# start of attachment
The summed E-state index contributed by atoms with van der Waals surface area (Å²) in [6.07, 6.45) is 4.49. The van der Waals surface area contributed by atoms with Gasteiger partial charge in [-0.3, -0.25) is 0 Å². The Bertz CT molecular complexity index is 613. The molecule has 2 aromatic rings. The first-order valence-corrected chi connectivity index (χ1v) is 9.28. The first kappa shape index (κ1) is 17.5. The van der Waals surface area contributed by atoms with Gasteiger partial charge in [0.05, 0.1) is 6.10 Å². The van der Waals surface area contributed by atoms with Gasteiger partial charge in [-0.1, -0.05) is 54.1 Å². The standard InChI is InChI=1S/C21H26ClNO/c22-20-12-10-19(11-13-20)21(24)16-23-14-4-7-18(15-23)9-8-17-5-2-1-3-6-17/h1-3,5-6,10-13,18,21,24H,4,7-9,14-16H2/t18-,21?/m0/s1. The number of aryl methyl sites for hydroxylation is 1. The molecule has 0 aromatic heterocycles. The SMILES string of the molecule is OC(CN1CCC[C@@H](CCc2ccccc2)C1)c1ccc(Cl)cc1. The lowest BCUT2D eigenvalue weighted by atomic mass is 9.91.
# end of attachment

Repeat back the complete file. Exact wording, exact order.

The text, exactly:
The summed E-state index contributed by atoms with van der Waals surface area (Å²) in [6.07, 6.45) is 4.49. The van der Waals surface area contributed by atoms with Gasteiger partial charge in [-0.3, -0.25) is 0 Å². The Bertz CT molecular complexity index is 613. The molecule has 2 aromatic rings. The first-order valence-corrected chi connectivity index (χ1v) is 9.28. The first kappa shape index (κ1) is 17.5. The van der Waals surface area contributed by atoms with Gasteiger partial charge in [0.05, 0.1) is 6.10 Å². The van der Waals surface area contributed by atoms with Gasteiger partial charge in [-0.1, -0.05) is 54.1 Å². The standard InChI is InChI=1S/C21H26ClNO/c22-20-12-10-19(11-13-20)21(24)16-23-14-4-7-18(15-23)9-8-17-5-2-1-3-6-17/h1-3,5-6,10-13,18,21,24H,4,7-9,14-16H2/t18-,21?/m0/s1. The number of aryl methyl sites for hydroxylation is 1. The molecule has 0 aromatic heterocycles. The SMILES string of the molecule is OC(CN1CCC[C@@H](CCc2ccccc2)C1)c1ccc(Cl)cc1. The lowest BCUT2D eigenvalue weighted by atomic mass is 9.91.